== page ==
‘Endless Summer’ with daylilies

Guest Rant by Lorraine Ballato

It all started in early January, as it does every year: the steady stream of online advice about how to deal with hydrangeas before they actually flower this season. Want to be sure you get the least from your hydrangeas this season? Go ahead and follow online advice that keeps popping up. After all, if it’s on the internet, so it must be true.

When to Prune Hydrangeas

Herewith some excerpts from an online posting called Green Packs: “One of the most important things you can do for your hydrangeas in the fall is pruning…Additionally, pruning will encourage new growth in spring.”

WRONG! Pruning in fall in the Northern hemisphere, regardless of shrub, will stimulate the plant to grow when it should be using its energy to go into dormancy. You could possibly get away with this fall pruning on new-wood bloomers like ‘Annabelle’ or ‘Limelight,’ when they have gone completely dormant (i.e., no leaves), but why distract the plant?

And you definitely don’t want to prune in the fall any hydrangea species that flower on old wood, e.g., ‘Nikko Blue’, climbing hydrangeas, oak leaf hydrangeas, and mountain hydrangeas. For those plants, you are in the “Hydrangea Danger Zone.” That’s the late-season time frame when these old-wood plants put their flower buds on. They need nights consistently below 60 degrees (F) and short day-length (after June 21 in the Northern hemisphere when daylight hours start getting shorter).

By the way, this same science applies to other plants like forsythia, azaleas, weigela, et cetera Any time you prune or fertilize a hydrangea in the Hydrangea Danger Zone you send it the wrong message. Walk away and leave it alone until you see those little heads of “broccoli” – the new flower buds. They tell you which stems will give you flowers, so you can cut away.


Fertilizing Hydrangeas

Here’s another piece of advice, this time about fertilizer: “A balanced fertilizer such as 10-10-10 is ideal for promoting healthy growth and abundant blooms throughout autumn and into winter”

WRONG! No plant uses nutrients in equal amounts. Yes, it’s easier for you the gardener, but not so good for the environment. The excess unusable nutrients run off and pollute surrounding soil, waterways, et cetera. Any kind of rose or shrub fertilizer is much better because their nutrient levels are uneven, as is appropriate for these plants.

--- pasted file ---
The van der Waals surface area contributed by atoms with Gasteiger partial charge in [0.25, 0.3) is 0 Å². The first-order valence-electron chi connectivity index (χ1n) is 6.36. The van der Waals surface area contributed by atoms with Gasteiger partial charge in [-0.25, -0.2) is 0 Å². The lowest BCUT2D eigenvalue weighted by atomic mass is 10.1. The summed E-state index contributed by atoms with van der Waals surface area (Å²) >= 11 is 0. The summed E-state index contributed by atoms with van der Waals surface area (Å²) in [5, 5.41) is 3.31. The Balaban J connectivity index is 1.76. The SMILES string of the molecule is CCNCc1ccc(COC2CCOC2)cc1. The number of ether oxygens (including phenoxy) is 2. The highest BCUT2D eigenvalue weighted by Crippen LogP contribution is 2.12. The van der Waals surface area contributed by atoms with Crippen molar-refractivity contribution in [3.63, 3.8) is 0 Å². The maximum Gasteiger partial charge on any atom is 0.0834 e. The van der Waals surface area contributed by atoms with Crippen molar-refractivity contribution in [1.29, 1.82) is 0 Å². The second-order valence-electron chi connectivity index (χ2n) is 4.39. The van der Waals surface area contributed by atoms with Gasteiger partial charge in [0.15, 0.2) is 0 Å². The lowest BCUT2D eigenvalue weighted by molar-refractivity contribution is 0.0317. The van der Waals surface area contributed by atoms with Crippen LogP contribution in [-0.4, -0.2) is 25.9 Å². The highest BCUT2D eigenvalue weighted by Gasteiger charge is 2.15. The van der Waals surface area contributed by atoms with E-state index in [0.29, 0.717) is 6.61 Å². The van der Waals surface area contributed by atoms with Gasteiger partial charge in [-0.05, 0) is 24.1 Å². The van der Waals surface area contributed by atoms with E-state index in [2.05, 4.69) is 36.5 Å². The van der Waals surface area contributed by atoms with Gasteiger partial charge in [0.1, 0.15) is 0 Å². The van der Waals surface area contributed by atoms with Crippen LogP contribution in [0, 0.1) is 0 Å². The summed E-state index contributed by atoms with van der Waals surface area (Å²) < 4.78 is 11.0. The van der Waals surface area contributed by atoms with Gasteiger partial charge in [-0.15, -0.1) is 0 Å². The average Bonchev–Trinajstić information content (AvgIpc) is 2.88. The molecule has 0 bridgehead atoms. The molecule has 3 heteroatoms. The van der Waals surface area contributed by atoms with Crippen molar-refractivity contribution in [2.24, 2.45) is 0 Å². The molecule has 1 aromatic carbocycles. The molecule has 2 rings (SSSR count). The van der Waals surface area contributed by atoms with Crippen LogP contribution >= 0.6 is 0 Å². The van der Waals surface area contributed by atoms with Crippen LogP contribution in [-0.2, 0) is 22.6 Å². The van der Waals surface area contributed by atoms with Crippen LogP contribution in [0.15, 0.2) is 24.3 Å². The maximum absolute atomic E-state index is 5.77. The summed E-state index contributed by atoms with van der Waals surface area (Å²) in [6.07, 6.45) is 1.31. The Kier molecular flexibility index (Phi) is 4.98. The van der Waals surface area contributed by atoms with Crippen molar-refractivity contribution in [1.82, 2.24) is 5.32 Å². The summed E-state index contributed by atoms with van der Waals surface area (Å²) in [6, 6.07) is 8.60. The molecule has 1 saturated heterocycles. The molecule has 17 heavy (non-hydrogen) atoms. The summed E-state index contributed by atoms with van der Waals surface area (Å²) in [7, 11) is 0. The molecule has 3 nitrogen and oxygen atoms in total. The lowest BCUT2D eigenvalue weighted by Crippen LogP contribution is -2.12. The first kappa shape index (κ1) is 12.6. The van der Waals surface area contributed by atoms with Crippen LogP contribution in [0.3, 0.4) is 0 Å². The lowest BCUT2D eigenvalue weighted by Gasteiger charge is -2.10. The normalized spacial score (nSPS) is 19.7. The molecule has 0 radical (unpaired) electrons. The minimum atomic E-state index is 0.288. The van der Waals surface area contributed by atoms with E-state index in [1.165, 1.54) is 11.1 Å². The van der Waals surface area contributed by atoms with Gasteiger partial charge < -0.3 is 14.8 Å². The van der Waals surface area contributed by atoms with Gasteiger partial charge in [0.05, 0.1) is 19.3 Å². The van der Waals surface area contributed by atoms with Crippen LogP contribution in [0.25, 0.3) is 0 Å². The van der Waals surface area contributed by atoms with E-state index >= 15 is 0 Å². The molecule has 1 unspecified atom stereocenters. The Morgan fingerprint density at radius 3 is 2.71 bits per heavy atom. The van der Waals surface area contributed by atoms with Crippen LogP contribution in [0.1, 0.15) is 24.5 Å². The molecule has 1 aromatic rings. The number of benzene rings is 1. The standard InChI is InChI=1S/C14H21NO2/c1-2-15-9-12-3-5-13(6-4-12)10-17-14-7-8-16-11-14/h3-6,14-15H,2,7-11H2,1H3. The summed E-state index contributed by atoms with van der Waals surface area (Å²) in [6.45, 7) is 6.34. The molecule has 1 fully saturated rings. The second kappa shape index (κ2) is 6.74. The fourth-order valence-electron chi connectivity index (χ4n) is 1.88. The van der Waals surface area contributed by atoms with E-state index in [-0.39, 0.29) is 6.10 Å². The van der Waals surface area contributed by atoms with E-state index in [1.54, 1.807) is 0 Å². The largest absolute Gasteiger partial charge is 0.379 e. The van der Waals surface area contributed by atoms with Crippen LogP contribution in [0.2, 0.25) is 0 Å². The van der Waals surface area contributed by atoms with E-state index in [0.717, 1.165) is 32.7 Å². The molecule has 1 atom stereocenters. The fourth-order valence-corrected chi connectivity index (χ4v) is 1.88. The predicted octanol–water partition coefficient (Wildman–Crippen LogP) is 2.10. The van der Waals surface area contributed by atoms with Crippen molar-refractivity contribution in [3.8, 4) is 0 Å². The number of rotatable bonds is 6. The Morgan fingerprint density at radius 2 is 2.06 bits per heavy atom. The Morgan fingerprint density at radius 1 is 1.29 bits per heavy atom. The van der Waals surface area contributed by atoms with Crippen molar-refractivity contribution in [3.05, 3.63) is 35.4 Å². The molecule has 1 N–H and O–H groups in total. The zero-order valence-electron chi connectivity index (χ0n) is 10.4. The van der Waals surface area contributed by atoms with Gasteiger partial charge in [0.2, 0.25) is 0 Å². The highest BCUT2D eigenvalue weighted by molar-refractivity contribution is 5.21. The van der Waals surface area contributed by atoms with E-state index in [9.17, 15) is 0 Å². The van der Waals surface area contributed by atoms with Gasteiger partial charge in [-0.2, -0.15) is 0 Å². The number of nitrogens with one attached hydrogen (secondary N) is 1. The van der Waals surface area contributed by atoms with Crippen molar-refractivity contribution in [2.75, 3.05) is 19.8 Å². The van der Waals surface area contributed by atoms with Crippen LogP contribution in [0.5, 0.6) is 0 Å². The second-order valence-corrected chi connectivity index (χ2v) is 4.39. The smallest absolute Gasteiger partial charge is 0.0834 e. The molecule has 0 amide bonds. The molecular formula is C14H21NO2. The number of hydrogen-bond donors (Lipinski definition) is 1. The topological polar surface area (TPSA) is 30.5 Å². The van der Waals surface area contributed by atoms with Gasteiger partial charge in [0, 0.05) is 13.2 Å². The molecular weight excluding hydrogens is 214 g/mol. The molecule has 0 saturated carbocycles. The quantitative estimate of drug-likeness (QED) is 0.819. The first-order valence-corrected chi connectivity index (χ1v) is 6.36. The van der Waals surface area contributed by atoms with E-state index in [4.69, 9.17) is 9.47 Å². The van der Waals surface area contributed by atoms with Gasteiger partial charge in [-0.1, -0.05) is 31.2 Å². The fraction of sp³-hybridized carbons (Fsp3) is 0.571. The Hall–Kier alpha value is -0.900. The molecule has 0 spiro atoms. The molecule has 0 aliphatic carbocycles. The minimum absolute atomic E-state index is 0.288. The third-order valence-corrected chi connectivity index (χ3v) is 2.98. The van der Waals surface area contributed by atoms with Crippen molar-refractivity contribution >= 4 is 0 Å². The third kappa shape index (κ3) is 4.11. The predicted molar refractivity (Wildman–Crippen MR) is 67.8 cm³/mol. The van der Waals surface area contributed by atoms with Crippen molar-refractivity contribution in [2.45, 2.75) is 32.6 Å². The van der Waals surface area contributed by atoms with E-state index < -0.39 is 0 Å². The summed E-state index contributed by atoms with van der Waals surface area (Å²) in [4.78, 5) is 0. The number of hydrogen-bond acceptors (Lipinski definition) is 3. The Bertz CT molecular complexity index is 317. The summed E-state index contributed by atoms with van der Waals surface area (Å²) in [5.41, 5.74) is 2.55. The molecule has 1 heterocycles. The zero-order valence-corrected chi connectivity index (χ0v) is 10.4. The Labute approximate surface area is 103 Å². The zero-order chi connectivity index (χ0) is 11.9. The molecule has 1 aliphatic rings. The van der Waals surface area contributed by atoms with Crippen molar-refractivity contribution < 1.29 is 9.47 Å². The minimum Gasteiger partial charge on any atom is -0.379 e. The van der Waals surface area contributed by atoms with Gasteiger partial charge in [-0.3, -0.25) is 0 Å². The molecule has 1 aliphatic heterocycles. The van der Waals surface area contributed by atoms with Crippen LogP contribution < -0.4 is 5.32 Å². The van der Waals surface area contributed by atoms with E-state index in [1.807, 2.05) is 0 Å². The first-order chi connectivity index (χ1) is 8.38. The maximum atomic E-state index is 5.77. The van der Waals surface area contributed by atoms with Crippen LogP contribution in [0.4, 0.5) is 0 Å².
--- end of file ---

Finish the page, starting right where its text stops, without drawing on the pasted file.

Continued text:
Fertilizer has its place, but not in the fall. Hold off until the spring. That’s a great time to fertilize to get those new season flowers going. Stimulation in spring is exactly what you want.

Clockwise from upper left: ‘Peppermint,’ ‘Wedding Gown,’ ‘Cherry Explosion,’ and ‘David Ramsey.’

HOW to Prune Hydrangeas

More about pruning, whenever you do it. There are advisories to cut your new-wood plants to the ground or just a few inches above, as stated in this recent Lincoln, Nebraska article: “Smooth hydrangea is easy –simply cut all the stems down to the crown in either fall or spring before new growth begins” Or this Chicago Tribune article: “Smooth hydrangea cultivars, such as the commonly grown Annabelle and Abetwo (Hydrangea arborescens), respond well to being aggressively cut back in the dormant season. I prefer to cut them back at ground level or to about 1 inch above.”

Okay if that’s your preference, as the writer stated, but not if you want to prevent your flowers from flopping. New stems are too weak for the fabulous flowers, especially after a summer rainstorm. Of course, you could lace up your ‘Annabelle’ hydrangeas like Victorian maidens to keep the flowers up.

If you can’t resist the urge to cut the stems down to the ground, a better idea is to go after only about one in three stems. The other two that you leave up will be flowerless, but they will support the new floriferous stems. Plus, their foliage will help feed the plant, as photosynthesis produces the carbohydrates that root systems need to thrive.

The key to pruning shrubs is knowing if your plants flower on old wood or new wood. Or you can believe this little tidbit (again in Lincoln, Nebraska) about oak leaf hydrangeas, “Oak leaf hydrangea is a slow grower in Nebraska and often suffers stem dieback in winter. It also blooms on new wood but will not flower if the terminal buds winterkill.” The correct information is that oakleaf hydrangeas produce flowers only on old wood that grew last year. It has no chance of producing flowers in the current season on new growth. Oops!

And on it goes, with more to be published as the season progresses and we gardeners get itchy fingers. Keep in mind that much of what we gardeners do is gated by our geography. So if you garden in the Pacific Northwest, Great Britain, or Maine, timing will be somewhat different.

Finding Accurate Info


So what’s a hydrangea lover to do? Seek info from reputable local garden centers and hydrangea growers like Bloomin’ Easy, Proven Winners, Southern Living, Star Roses and Plants, Tesselaer, et cetera. Yes, they have a vested interest in exposing you to the wonders of their plants, but they also have the relevant info for home gardeners. After all, they want you to be successful with your plants so you will buy more.

There are loads of growers at the ready to answer your questions. A simple internet query that specifies your source (it could be one of the above growers or your favorite agricultural extension site) will yield correct information and more, and you will be off and running.

From a purely self-promotion standpoint, you could also avail yourself of my free hydrangea blog. There, a simple search for whatever hydrangea topic interests you will yield multiple informative posts that are backed by the science and grower data. I’m all about accurate hydrangea information, happy hydrangeas,and happy gardeners!